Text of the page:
Poor employment data due soon could also goose Congress to act. “Arguably the November 6 payrolls number could help to focus the minds of politicians more,” wrote James Knightley, chief international economist at ING. “A weak figure would probably be a more significant catalyst for politicians to deliver action on fiscal stimulus.”

Jobs data this week was surprisingly good, with new unemployment claims dropping again to hit their lowest point since government shutdowns began in mid-March. The Labor Department reported on Thursday that 787,000 new claims were filed the week ending Oct. 17. 

The significant drop was attributed to the fact that California finally audited its unemployment system and was reporting current numbers.

But the data was not all rosy. Claims under the newly created Pandemic Unemployment Assistance program hit nearly 10.2 million claims as of Oct. 3. Nearly 3.3 million Americans filed claims under the Pandemic Emergency Unemployment Compensation program, which allows workers to collect an additional 13 weeks of unemployment benefits. 

Investors with holdings in China also may have been encouraged by news that the communist country’s GDP rose 4.9% in the third quarter and its imports surged 13.2% last month. China’s GDP had already increased 3.2% in the second quarter.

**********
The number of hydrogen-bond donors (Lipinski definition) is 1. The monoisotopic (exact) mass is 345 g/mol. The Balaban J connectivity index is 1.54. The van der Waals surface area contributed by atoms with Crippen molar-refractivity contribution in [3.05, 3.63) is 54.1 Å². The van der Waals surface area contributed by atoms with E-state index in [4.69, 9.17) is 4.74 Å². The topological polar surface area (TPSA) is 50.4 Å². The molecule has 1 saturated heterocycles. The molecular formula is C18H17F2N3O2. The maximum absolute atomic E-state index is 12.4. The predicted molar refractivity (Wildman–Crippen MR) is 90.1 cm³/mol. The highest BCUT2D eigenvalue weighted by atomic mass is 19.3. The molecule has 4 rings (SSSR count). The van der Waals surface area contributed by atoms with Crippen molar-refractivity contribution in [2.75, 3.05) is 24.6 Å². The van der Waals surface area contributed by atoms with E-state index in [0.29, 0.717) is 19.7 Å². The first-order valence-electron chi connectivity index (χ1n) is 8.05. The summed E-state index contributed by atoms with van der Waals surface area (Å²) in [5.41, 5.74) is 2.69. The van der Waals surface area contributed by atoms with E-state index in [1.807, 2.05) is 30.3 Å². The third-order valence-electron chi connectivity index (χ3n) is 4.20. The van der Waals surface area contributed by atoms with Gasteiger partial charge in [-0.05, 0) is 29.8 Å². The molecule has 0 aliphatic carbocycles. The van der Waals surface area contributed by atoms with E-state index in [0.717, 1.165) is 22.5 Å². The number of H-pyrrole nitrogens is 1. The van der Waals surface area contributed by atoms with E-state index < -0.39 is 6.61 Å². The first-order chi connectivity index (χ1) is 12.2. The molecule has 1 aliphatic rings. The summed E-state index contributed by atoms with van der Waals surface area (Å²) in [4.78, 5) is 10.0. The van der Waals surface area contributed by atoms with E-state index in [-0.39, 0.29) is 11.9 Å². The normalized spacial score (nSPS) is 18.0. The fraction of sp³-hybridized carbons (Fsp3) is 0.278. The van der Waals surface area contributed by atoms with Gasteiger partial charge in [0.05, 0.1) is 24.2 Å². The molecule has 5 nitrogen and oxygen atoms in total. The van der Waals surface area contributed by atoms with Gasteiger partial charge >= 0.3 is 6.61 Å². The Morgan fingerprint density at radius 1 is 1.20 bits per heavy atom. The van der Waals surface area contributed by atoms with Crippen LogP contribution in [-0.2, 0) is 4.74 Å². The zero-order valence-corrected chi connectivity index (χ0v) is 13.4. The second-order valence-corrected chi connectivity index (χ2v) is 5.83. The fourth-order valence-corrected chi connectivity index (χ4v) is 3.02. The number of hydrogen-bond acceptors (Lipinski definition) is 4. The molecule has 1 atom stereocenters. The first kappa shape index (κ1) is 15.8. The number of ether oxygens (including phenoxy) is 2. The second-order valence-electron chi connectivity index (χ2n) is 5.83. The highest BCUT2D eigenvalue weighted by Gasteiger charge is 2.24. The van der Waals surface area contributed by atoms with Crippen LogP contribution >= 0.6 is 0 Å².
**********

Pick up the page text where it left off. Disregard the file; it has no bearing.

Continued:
“The strength of this indicator not only confirms China is on its way to a V-shaped recovery following the Covid-19 pandemic, but its demand for global goods might also help the recovery of the global economy in general,” wrote Simon Chen at FactSet.

Economists at the Federal Reserve Bank of New York think China’s recovery might not be all it’s cracked up to be, as the rebound “faces potential headwinds in the forms of high levels of debt, declining return to capital accumulation, and a shrinking working-age population in China.”

They also found that, while manufacturing and infrastructure investment have grown over the last several months, consumption has had a slower rebound and showed positive year-over-year growth only in 3Q 2020.